Perhaps the truth lies somewhere between President Donald Trump's talk about "fake news" and liberal celebrities and elitists who pretend to know reality from fiction. Actress Olivia Wilde and Minnesota Democratic Sen. Al Franken teamed up for a joint interview with The New York Times to talk about truth and lies and the merits of having a skeptical opinion when it comes to politics.
Wilde is making her Broadway debut in "1984," a play based on George Orwell's 1949 novel which takes place in a dystopian future where critical thought is suppressed under a totalitarian government. Franken, a former cast member of "Saturday Night Live," who as a senator has championed liberal causes, has published numerous books on political satire including, "Lies and the Lying Liars Who Tell Them: A Fair and Balanced Look at the Right."
"Politics ought to be based on actual facts and objective truth. That's hard to find sometimes," Franken said. "It's adorable to think I made a living by pointing out that people were lying. And, people seemed to care about it back then. Now we have a president who calls the news media the enemy of America."
Wilde observed the meaning behind performing in the play based on Orwell's book and its applications to current events.
"The great point of this play is that we have to get beyond 'groupthink' and start thinking for ourselves. I don't plan to convert large groups to the left, not if they came in as Republicans. But, I want everyone to leave the theater questioning what we've been told and knowing that's our job," she said.
The problem today was that "we've hit another level of outrageousness because there's no source that is universally trusted to fact-check," Wilde maintained, and blamed "internet journalism" where people no longer questioned the source.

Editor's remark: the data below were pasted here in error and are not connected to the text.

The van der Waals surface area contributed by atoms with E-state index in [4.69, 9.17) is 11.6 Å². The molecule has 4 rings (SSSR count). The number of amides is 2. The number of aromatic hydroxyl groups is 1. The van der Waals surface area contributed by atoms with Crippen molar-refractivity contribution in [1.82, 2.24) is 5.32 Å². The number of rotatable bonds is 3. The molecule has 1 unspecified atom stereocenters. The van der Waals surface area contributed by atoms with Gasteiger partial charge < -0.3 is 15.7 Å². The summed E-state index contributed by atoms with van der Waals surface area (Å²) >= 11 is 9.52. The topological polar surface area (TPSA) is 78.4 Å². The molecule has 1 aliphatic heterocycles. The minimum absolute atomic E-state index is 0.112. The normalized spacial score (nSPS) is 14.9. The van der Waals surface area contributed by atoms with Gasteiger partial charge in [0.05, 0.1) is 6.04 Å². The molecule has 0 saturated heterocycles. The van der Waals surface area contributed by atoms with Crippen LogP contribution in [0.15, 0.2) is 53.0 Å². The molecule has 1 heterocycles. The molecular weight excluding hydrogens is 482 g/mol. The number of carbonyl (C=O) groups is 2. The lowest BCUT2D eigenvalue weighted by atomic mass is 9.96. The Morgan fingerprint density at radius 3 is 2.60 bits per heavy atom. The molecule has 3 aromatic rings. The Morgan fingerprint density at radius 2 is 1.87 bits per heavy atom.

As for lying, Franken stated, "I have to believe there are people who know they are lying," but stressed it wasn't always clear.
"Sometimes, it ain't so cut and dry. But, I had a colleague tell me that the easiest person to fool is yourself," he said.
Wilde offered a moment of clarity when it came to the truth, celebrities and double standards, but quickly turned to politics and the president.
"We all carry technology in our pockets. And, we're somewhat aware that it's being made by people who aren't being paid enough in unsafe conditions. But we make allowances because we've decided that it's necessary. We're sort of lying to ourselves. There's a complexity in how we accept truth. The problem comes when we start creating our own truth to support potentially dangerous decisions, like the president is doing," she said.
It wasn't long before she got more personal, comparing Trump to a toddler.
"Kids lie without any real strategy. That's why Trump seems so much like a toddler sometimes. His tendency to lie, when it's clearly a lie, is something small children do. They also bully and take toys from each other. It's something you're supposed to grow out of by the time you're 70," she said.
Wilde also stated she resented "when I express an opinion, some people will assume it can't be true, or it must be self-serving, because I'm a celebrity, but I'm genuinely interested in sharing information."
Franken cautioned Wilde from making determinations about why people choose to believe what they do.
"We have to be very careful about saying that people are not voting in their self-interest. That's one of the things that some people who voted for Trump don't like about so-called elites: 'I know what's better for you than you do,'" Franken said.
The Broadway production of "1984" begins Thursday.
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